I wasn't aware of that. That's actually pretty cool.
>cheeseing your gm into tweaking a simple weapon to have reach
Unless it's some sort of magic weapon property, you are dirty as fuck and your dm is a spineless bastard.
Eh, it's either Res(Dex) or Res(Con) depending on which class you take first, so that's a wash. Are you going to have enough ASIs for this? You need to bump Dex and Wis up, and also Con.
Since you're specializing in Dex, you might go Fighter and just forgo Resilient (Dex), since your score alone will give you a good bonus.
In my games humans get +2, +1 to two attributes of their choice, bonus skill prof of their choice, and prof in one save of their choice. No var humans, and EVERYONE gets a feat at level one. I find it stops variant human over saturation.
Monk's one of the oldest additions to the playtest, but yeah, Ranger Warlock and Sorc. didn't have nearly the amount of playtesting and finish that the other classes did.
4 Elements Monk also, for some reason, got reworked and hosed right before release.
I hardly ever see anyone play variant human, and except for certain builds I don't really think it's more powerful than most races.
Free feat at level one for everyone is fine as long as you're OK with a slightly higher power level. It's a bit more generous than I'd prefer but it's not bad by any means.
To clarify, that's +2 to one stat, +1 to one stat?
That's fair, but a save proficiency is too strong - you just gave every caster human Con save proficiency for free.
If human's schtick is versatility, give them versatility, not raw power anywhere they choose.
Perhaps once per long rest, a human can recall a story they heard or a person they met and be inspired - so once per long rest, a human can add their proficiency bonus to a skill check or tool check that they are not otherwise proficient in.
That's very true, I'm considering it.
Though I was looking into races not like the usual ones and I was thinking of a satyr, because I definitely want to be a druid and it fits the whole nature aspect. Idk if my DM will accept it though
I think, somehow, players have collectively managed to agree that variant humans stand a head above other races. Or maybe the fact that it's technically an optional rule makes people less likely to immediately assume it's available. Or maybe they focus too hard on the +1 stats (never mind that many feats make up the difference).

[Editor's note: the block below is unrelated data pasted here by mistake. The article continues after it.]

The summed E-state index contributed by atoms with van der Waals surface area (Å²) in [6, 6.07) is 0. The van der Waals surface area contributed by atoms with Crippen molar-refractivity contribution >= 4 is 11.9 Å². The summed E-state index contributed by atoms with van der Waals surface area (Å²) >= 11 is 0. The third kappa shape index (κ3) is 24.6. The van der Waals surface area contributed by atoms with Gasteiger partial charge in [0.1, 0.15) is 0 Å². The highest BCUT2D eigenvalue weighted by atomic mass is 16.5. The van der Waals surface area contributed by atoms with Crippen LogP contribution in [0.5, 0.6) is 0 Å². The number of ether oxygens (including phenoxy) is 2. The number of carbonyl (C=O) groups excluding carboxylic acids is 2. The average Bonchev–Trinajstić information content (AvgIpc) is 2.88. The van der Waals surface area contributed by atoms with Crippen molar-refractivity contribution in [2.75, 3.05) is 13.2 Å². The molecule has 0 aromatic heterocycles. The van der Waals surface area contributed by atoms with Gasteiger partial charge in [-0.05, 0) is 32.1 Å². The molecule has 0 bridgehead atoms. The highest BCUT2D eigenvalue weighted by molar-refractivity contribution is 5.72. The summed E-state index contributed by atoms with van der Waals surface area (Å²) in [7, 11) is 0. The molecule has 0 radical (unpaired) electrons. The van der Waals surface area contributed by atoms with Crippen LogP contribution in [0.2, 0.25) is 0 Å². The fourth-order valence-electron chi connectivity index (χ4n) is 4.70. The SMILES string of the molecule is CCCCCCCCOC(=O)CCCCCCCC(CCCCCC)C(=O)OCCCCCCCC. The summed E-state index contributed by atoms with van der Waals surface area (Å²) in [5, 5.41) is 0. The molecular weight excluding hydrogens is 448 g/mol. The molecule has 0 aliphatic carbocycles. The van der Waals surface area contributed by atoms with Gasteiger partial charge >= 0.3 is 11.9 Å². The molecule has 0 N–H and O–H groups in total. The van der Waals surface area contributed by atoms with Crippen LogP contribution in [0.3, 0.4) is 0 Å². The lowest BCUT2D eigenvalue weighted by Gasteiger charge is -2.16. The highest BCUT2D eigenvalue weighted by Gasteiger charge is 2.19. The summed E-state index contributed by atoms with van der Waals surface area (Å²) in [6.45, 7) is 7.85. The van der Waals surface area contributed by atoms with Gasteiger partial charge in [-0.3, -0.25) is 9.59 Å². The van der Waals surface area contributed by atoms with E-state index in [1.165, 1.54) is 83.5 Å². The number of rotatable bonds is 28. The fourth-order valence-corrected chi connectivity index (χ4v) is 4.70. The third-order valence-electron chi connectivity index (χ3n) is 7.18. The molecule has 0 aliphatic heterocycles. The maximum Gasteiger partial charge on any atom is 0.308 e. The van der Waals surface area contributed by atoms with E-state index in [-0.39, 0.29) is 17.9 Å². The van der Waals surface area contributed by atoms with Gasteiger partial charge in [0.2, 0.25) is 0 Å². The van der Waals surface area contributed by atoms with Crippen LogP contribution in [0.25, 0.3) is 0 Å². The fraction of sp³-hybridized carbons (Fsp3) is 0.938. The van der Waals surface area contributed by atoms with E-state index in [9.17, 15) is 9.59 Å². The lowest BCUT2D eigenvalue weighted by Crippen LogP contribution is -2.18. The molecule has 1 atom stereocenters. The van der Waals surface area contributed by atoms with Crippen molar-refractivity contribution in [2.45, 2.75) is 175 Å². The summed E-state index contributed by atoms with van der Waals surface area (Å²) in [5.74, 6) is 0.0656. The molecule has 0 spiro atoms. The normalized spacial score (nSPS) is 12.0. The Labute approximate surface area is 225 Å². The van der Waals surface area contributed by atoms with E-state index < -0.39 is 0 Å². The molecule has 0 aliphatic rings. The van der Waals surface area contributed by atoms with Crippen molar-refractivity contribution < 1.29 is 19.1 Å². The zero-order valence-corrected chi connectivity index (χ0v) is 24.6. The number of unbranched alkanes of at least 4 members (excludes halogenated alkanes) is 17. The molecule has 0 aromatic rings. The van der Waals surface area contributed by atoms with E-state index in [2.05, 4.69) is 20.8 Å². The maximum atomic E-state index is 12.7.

This is how I Oathbreaker Paladin.
Well after 4 ASIs i'm already at 20 Wis 20 Dex.
Spend Resilient on Con and that's 5 ASIs spent.
2 more to go.
With those i'd bump my Con up and maybe get Tough or something for extra Hp.
>I think, somehow, players have collectively managed to agree that variant humans stand a head above other races.
I don't really get this. They're actually pretty closely balanced with other races. They're either +1, +1 with a major racial bonus (a feat that doesn't increase a stat) or +2, +1 with a minor racial bonus (a feat that does increase a stat.)
Standard human is only good for edge cases though.
That's funny, that's how I fiendlock.
I made an old lady warlock who was only able to adventure because of her pact, and who was still really frail. It was for a campaign that I expected to be unfun. I actually had a blast playing her before the campaign finally fizzled out.
Is it that far fetched to give it reach?
I'ts a spear damn it.
Quarter-staff has reach and the same damage die with blunt instead of piercing.
The only thing Spear has is the throwing damage which you will barely use especially when it's your only magic weapon.
I was thinking of something similar
>+1 to two scores
>proficiency in 1 skill, 1 tool, 2 weapons (planning on stating specialty weapons) and light armor
>Takes less time to learn Human languages (of which there would be several)
Feats can be quite powerful - a fighter with Polearm Master has doubled his attacks per round right at level 1. And with the stat cap of 20, everyone tops off their primary stat by around level 8, so after level 12 or so, everyone has the same stats, but vhuman has another feat.
Granted, that means that the difference is far less pronounced from level ~4 to level 12, and that's probably where the vast majority of player time is spent (being that most campaigns don't go past 14-16 and many peter out before that).
>Quarter-staff has reach and the same damage die with blunt instead of piercing.
Oh boy, another person trying to homebrew without reading the book.
On top of all that this would make the spear better than every other simple weapon.
A pike is over 10 feet long.
A spear is from 6 to 8 feet long.
Because it's like that in real life you know.
Seems like i must keep my DM of /tg/ till this thread dies.
Good thing i occupied our PC.
Now i just need a reason to keep her of of it.
That said, the extra feat is what humans get in exchange for things like darkvision (having rolled with all-darkvision parties, this can be a big deal sometimes), halfling luck, inherent resistances, racial spells, and so on. I think it's a fair trade.
Certainly a lot better than the +1 to all stats and nothing else bullshit of the normal human.